What Experiencing a PIT Maneuver Is Like As Some Call for the Tactic to Be Banned

The controversial police technique is under scrutiny after it was performed on a pregnant Arkansas woman who alleges in a lawsuit that she had turned on her flashers and was looking for a safe place to pull over.

There’s been a lot of reaction to the story about an Arkansas state trooper ramming into the back of a pregnant woman's car, causing her to flip over. The controversial police technique is called a PIT maneuver, and it’s led to a number of accidental fatalities.

The maneuver was first developed by the FBI to be used against terrorists and has since become a widely-used police tactic. But at least 30 people have been killed in PIT maneuvers since 2016. Eighteen deaths stemmed from minor traffic offenses.

Some police departments already prohibit the tactic, and there are calls for it to be banned nationwide.

“A PIT maneuver should only be employed when there’s a situation where the individual in particular presents a significant danger to the public if they're not taken into custody,” criminal justice expert Dr. Darrin Porcher told Inside Edition.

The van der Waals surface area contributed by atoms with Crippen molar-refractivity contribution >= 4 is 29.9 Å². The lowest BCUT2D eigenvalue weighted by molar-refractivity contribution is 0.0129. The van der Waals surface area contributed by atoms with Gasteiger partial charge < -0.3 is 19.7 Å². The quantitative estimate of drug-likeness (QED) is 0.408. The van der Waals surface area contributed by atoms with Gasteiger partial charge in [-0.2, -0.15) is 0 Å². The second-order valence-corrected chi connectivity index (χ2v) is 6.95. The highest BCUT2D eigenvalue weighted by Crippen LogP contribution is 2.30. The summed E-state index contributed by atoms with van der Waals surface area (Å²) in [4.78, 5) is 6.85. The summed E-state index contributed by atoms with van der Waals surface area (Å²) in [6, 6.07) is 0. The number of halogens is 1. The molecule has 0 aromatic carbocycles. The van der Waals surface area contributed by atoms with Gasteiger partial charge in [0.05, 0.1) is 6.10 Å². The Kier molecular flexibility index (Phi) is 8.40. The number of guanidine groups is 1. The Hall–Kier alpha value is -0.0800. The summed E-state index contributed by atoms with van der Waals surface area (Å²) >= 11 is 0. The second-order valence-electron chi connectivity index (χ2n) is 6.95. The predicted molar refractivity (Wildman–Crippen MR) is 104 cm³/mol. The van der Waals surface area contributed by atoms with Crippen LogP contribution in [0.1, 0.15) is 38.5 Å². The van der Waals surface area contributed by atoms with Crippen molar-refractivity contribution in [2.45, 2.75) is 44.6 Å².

Experienced instructors in Las Vegas showed Inside Edition correspondent Jim Moret what it's like to be in a heart-stopping police chase. Even in a controlled setting, Moret wasn’t prepared for what happened next. In an instant after the PIT maneuver, Moret lost control of the car and went into a dizzying, heart-stopping spin — and that was at just 30 miles per hour.

There’s little wonder why PIT maneuvers at higher speeds, like the one executed on the pregnant driver in Arkansas, may have more serious outcomes.

Arkansas State Police defended using the PIT maneuver, claiming the pregnant woman was speeding and wouldn't pull over. She's now suing, claiming the trooper put her and her baby's life in danger despite the fact that she had turned on her flashers and was looking for a safe place to pull over.

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